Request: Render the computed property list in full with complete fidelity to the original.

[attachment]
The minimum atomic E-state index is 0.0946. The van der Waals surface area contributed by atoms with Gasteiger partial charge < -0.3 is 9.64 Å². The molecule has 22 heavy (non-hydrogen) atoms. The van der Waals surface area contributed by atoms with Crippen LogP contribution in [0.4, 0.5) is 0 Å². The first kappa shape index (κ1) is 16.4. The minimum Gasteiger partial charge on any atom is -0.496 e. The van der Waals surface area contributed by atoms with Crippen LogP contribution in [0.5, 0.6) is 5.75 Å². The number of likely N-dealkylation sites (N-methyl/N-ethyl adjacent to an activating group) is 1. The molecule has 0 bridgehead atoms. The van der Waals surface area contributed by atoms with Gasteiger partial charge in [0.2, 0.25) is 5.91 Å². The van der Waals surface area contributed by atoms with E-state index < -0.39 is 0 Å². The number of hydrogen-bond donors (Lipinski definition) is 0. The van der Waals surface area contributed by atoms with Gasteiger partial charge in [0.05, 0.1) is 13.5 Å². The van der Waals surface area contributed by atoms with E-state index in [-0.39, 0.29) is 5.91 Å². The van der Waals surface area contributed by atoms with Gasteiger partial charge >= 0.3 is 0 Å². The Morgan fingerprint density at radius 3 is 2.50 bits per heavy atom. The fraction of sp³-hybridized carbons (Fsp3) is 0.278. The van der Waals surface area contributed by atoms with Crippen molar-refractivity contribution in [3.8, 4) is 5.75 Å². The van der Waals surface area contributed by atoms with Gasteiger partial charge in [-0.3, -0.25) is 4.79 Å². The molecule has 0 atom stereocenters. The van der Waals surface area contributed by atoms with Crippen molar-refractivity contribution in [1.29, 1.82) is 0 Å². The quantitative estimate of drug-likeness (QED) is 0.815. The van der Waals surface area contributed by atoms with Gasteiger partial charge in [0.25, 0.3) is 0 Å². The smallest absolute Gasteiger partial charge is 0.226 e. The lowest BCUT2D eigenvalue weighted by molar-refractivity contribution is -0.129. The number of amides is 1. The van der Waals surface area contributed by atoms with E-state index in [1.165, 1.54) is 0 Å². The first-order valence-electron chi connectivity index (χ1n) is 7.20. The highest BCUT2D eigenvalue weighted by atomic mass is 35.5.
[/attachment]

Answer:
The minimum atomic E-state index is 0.0946. The van der Waals surface area contributed by atoms with Gasteiger partial charge < -0.3 is 9.64 Å². The molecule has 22 heavy (non-hydrogen) atoms. The van der Waals surface area contributed by atoms with Crippen LogP contribution in [0.4, 0.5) is 0 Å². The first kappa shape index (κ1) is 16.4. The minimum Gasteiger partial charge on any atom is -0.496 e. The van der Waals surface area contributed by atoms with Crippen LogP contribution in [0.5, 0.6) is 5.75 Å². The number of likely N-dealkylation sites (N-methyl/N-ethyl adjacent to an activating group) is 1. The molecule has 0 bridgehead atoms. The van der Waals surface area contributed by atoms with Gasteiger partial charge in [0.2, 0.25) is 5.91 Å². The van der Waals surface area contributed by atoms with E-state index < -0.39 is 0 Å². The number of hydrogen-bond donors (Lipinski definition) is 0. The van der Waals surface area contributed by atoms with Gasteiger partial charge in [0.05, 0.1) is 13.5 Å². The van der Waals surface area contributed by atoms with E-state index in [-0.39, 0.29) is 5.91 Å². The van der Waals surface area contributed by atoms with Gasteiger partial charge >= 0.3 is 0 Å². The Morgan fingerprint density at radius 3 is 2.50 bits per heavy atom. The fraction of sp³-hybridized carbons (Fsp3) is 0.278. The van der Waals surface area contributed by atoms with Crippen molar-refractivity contribution in [3.8, 4) is 5.75 Å². The van der Waals surface area contributed by atoms with Gasteiger partial charge in [-0.3, -0.25) is 4.79 Å². The molecule has 0 atom stereocenters. The van der Waals surface area contributed by atoms with Crippen molar-refractivity contribution in [1.29, 1.82) is 0 Å². The quantitative estimate of drug-likeness (QED) is 0.815. The van der Waals surface area contributed by atoms with Gasteiger partial charge in [0.25, 0.3) is 0 Å². The smallest absolute Gasteiger partial charge is 0.226 e. The lowest BCUT2D eigenvalue weighted by molar-refractivity contribution is -0.129. The number of amides is 1. The van der Waals surface area contributed by atoms with E-state index in [1.165, 1.54) is 0 Å². The first-order valence-electron chi connectivity index (χ1n) is 7.20. The highest BCUT2D eigenvalue weighted by atomic mass is 35.5.